The Ambassador agreed that Haitian revenues for 1945–46 would probably continue at a high level, but asserted that the Government felt it essential to use considerable of these funds and of the present surplus to realize at least a portion of the approximately 9,000,000 gourdes originally envisaged as the first year’s expenditures under the Five Year Plan. He said that the Haitian Government would like to allocate 2,000,000 gourdes of the anticipated surplus of 7,000,000 gourdes on October 1st to start the Plan, but that this would be impossible if the 1944–45 amortization arrangement for the 1922–23 bonds were continued for 1945–46, since the Government also wished to retain [Page 1097] a reserve of 2,000,000 gourdes, and at the same time to pay on September 30 the 2,000,000 gourdes ($400,000) due the Export-Import Bank on November 15. (Note: The Ambassador was obviously referring to the fact that under the arrangement proposed by the Department, it would be necessary for Haiti to make a payment of 2,000,000 gourdes, i.e., $400,000, to the 1922–23 bondholders on October 1, whereas the Haitian Government had hoped to pay only 1,000,000 gourdes as of that date. If 4,000,000 gourdes of the surplus were paid to the Export-Import Bank and the private bondholders and 2,000,000 gourdes retained as a reserve, only 1,000,000 gourdes of the surplus could be allocated to the Five Year Plan.)

Ambassador Liautaud said that Haiti’s payments on the 1922–23 loan contracts were already ahead of schedule, since under these contracts, approximately $7,965,000 should still be outstanding at the present time, whereas the actual amount is only about $6,792,000. He implied that a moratorium might, therefore, be in order. It was pointed out to the Ambassador, on the other hand, that if these obligations are to be met by the maturity dates of 1952 and 1953, annual amortization to the amount of approximately $900,000 per year would ordinarily have to be paid, whereas the total amount for 1944–1945 was only $700,000, with the same arrangement now proposed for 1945–1946.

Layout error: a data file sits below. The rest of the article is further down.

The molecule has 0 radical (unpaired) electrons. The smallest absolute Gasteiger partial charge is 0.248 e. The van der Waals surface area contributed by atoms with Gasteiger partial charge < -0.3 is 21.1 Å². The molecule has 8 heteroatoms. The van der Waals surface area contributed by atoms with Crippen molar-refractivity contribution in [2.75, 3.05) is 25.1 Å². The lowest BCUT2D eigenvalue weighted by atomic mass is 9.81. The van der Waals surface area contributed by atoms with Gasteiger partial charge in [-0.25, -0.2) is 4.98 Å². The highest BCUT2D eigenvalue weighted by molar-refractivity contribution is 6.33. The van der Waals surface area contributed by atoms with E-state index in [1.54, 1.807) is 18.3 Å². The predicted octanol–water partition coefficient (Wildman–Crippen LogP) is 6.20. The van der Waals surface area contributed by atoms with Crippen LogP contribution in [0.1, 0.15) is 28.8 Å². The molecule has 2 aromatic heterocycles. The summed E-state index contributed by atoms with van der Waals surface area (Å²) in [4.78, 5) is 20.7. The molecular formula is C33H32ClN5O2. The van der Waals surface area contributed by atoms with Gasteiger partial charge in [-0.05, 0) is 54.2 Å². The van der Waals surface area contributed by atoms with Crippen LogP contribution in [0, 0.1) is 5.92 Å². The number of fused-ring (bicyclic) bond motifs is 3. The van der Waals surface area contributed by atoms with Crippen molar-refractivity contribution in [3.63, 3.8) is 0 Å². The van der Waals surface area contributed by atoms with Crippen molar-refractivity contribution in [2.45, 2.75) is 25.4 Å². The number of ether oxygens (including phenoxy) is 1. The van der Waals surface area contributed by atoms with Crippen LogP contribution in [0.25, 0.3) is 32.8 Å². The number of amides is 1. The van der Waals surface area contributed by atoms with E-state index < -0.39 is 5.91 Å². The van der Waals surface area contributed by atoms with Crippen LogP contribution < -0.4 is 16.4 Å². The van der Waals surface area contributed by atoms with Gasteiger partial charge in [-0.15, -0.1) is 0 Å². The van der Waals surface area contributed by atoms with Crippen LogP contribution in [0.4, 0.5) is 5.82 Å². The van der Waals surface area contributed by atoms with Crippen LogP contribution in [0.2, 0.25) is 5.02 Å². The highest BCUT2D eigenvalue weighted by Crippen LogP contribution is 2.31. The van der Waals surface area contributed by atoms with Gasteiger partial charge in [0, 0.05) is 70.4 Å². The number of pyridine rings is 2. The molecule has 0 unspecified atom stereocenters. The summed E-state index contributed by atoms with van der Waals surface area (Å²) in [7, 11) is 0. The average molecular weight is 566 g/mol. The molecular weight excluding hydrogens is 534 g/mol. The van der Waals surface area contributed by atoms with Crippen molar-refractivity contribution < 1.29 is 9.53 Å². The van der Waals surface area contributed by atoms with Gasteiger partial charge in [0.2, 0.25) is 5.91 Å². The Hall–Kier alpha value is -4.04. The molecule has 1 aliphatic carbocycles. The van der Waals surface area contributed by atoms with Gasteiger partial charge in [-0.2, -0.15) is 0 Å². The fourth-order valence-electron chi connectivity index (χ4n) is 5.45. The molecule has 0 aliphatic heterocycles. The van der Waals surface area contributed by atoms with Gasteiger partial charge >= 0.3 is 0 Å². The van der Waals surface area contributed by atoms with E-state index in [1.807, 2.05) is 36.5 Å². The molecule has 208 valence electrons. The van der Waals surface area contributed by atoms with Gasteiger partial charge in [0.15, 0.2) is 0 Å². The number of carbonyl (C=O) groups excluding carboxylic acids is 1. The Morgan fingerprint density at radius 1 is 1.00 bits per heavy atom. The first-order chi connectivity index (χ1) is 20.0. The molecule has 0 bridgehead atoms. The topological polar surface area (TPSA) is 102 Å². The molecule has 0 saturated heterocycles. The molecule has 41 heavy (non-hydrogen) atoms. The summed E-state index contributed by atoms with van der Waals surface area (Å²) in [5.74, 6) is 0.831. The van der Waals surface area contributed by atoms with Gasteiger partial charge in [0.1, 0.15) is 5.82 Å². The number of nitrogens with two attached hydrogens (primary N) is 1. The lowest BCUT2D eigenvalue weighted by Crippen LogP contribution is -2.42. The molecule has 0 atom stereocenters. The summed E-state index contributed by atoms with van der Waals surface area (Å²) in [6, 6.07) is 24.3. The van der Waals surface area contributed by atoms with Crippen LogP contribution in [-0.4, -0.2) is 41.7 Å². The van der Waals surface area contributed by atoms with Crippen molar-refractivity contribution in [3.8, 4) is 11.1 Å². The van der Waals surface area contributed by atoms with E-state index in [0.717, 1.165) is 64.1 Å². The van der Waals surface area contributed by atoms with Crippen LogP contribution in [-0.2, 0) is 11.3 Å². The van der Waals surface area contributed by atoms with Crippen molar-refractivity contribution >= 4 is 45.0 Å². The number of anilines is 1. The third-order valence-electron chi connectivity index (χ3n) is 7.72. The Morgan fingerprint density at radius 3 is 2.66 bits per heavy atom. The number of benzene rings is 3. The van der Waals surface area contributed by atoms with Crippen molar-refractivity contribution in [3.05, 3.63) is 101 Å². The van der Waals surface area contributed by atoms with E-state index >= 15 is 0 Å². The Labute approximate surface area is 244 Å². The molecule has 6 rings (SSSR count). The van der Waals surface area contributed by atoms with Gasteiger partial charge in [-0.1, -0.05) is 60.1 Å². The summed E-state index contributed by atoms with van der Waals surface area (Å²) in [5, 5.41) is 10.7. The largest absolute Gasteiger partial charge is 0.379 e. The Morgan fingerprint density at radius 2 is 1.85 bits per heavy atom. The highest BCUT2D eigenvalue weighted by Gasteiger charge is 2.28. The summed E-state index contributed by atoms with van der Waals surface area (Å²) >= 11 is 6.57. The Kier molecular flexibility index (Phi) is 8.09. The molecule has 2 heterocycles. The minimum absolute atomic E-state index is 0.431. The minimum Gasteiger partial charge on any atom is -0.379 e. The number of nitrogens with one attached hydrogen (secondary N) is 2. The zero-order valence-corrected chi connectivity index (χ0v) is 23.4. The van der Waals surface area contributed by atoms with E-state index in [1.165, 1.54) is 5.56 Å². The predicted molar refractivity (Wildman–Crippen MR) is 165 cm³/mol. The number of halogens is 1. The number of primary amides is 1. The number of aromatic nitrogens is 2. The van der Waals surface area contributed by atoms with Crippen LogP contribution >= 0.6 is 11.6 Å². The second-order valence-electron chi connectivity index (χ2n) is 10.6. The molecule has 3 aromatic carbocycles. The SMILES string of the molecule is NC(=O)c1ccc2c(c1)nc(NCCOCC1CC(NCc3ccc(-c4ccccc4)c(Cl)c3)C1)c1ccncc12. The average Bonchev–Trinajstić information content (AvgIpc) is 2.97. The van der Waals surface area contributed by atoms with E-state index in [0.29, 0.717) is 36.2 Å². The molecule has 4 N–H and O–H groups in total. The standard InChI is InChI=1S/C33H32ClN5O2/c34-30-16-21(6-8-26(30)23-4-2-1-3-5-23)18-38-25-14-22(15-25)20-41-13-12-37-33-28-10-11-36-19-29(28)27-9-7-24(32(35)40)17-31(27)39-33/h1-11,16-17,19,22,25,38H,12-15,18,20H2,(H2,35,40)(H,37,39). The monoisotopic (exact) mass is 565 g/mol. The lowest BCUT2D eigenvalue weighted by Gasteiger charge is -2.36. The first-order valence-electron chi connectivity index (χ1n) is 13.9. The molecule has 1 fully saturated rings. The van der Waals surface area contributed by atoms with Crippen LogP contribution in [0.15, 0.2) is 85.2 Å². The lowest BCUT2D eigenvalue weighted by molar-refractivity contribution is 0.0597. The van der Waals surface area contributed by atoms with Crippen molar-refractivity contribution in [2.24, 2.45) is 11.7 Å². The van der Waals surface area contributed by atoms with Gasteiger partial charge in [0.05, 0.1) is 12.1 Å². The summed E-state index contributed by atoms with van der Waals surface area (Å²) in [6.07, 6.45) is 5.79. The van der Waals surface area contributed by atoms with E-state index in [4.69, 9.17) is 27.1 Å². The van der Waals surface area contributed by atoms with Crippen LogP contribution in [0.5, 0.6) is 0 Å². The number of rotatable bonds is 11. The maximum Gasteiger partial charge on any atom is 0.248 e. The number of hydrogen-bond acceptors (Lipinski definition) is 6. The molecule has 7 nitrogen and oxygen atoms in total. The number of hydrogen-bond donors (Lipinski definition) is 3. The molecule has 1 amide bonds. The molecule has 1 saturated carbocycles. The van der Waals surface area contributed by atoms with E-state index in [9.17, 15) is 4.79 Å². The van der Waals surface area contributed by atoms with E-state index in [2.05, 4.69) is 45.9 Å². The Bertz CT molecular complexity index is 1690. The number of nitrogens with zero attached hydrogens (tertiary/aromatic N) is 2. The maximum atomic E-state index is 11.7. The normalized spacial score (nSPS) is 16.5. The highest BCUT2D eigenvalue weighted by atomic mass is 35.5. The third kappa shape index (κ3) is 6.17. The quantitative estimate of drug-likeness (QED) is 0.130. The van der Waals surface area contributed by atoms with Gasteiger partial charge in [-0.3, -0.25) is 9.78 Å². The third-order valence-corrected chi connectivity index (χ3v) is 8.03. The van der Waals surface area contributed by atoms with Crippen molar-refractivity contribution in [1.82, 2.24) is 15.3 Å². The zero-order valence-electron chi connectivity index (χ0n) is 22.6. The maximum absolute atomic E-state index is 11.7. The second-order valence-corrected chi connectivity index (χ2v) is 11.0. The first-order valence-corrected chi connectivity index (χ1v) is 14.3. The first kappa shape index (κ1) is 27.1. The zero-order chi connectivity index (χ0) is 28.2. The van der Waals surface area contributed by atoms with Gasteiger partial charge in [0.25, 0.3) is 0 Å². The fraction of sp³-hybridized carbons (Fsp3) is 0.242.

The Ambassador said that he was pleased to learn of the willingness of this Government to consider other ways and means of assisting Haiti with the Plan, but inquired as to how soon such ways and means might be made known. He said that until the Haitian Government had definite information as to this point, it would still remain difficult for it to draw the budget for the fiscal year commencing October 1st, since it would not know how much to allow for the first year’s expenditures under the Plan. It was suggested to the Ambassador that pending possible further consideration and discussion of the Plan by American and Haitian authorities, it might be possible for the Haitian Government to allocate a portion of its surplus as of October 1st, for the more immediately important features of the Plan.

Mr. Rockefeller again emphasized this Government’s desire to lend assistance to Haiti and stated that he felt sure Mr. Bailey, Chief of the OIAA16 Food Production Party in Haiti, would be glad to lend advice and assistance on the agricultural features of the Plan.

The Ambassador stated that he would communicate the views of the Department to his Government and would await further instructions.

  1. James C. Corliss, Assistant Chief of the Division of Financial Affairs.
  2. William P. Cochran, Jr., Assistant Chief of the Division of Caribbean and Central American Affairs.
  3. Memorandum not printed; the conversation was held in Washington among Ambassador Liautaud and Foreign Minister Gerard Lescot of Haiti; Mr. Rockefeller and his special assistant, John C. McClintock; Avra M. Warren, Director of the Office of American Republic Affairs; and Mr. Cochran.
  4. Office of Inter-American Affairs.